Creativity stretches beyond the silo walls
That’s the Dubai Lynx over for another year. Shares in Alka-Seltzer are settling down again, creatives are muttering about how they “was robbed”, and some joiner has hit the jackpot, being asked to extend the trophy shelves in Emaar Square.
TBWA\Raad was the clear winner at the awards this year, and well done to them. They have produced some stellar work in the past year, and it was rightly rewarded with a record eight Grands Prix. They won for Camelpower, Highway Gallery, The Promoticon and many more. Turn to page 12 for a list of the Grand Prix winners. And check out campaignme.com and The Lynx’s own website to see who else won prizes.
After last year’s surprise triumph for Blue Barracuda in the Film category, this year saw another left-field winner: by Vice Arabia. It’s a feature- length documentary, rather than a traditional TVC. And hands up anyone who thought of Vice as an ad agency. But look at the other categories too: PR was won by a team of scientists; Outdoor had a strong Instagram element; and Radio was won by a line of billboards. Remember when we were all calling for silos to be broken down? Well they are gone now. And that’s great.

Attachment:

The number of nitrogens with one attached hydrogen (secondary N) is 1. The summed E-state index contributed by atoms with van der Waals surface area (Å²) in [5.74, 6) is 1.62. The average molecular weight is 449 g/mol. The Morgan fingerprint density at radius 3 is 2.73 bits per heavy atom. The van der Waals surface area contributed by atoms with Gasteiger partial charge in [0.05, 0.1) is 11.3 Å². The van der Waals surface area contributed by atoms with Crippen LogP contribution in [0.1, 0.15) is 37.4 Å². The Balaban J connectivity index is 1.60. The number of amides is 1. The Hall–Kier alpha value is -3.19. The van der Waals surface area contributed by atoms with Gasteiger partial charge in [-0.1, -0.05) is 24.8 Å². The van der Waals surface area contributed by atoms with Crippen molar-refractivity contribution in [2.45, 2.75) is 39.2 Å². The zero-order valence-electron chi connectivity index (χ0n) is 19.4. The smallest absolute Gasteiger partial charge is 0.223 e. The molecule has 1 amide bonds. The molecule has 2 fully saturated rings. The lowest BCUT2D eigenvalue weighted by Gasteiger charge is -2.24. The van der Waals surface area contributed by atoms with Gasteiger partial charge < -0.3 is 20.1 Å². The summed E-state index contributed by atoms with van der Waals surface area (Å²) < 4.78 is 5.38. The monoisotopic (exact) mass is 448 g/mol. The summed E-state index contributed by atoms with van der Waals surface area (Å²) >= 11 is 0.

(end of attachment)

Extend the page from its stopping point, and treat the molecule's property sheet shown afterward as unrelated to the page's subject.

I had the luck, for the second year in a row, of hosting the series of Chief Creatives on the Island panels on the Networking Stage at the festival, and while we couldn’t resist having a go at clients for pitching too often ( although Beattie & Dane’s Dana Alhhanbali prompted spluttering fits galore when she revealed her agency refuses to work on retainer), we also discussed diversity of talent. Not only in terms of getting more women and more local staff into agencies – something we still need to work on – but also in accepting ideas from anywhere. Creatives don’t have a monopoly on creativity, and should be open and even nurturing to ideas coming from clients, client-servicing teams and people in the pub. Their strength and role is to refine those ideas and make them wonderful and make them work. No matter where they come from and no matter where they go – on a billboard, into a film, into a mirror in a mall.
Du’s EVP of brand & corporate communications Abdulwahed Juma, on page 26, also alludes to the danger of inflexibls structures. He warns that rigid brands hinder creative work. “From time to time, you have to stretch the boundary and let them practise their creativity,” he says.
That’s what the brands behind those Lynx winners have done. And while creative awards may end up on the shelves of the agencies, their clients can feel just as proud of those trophies. They’ve given their partners room to win.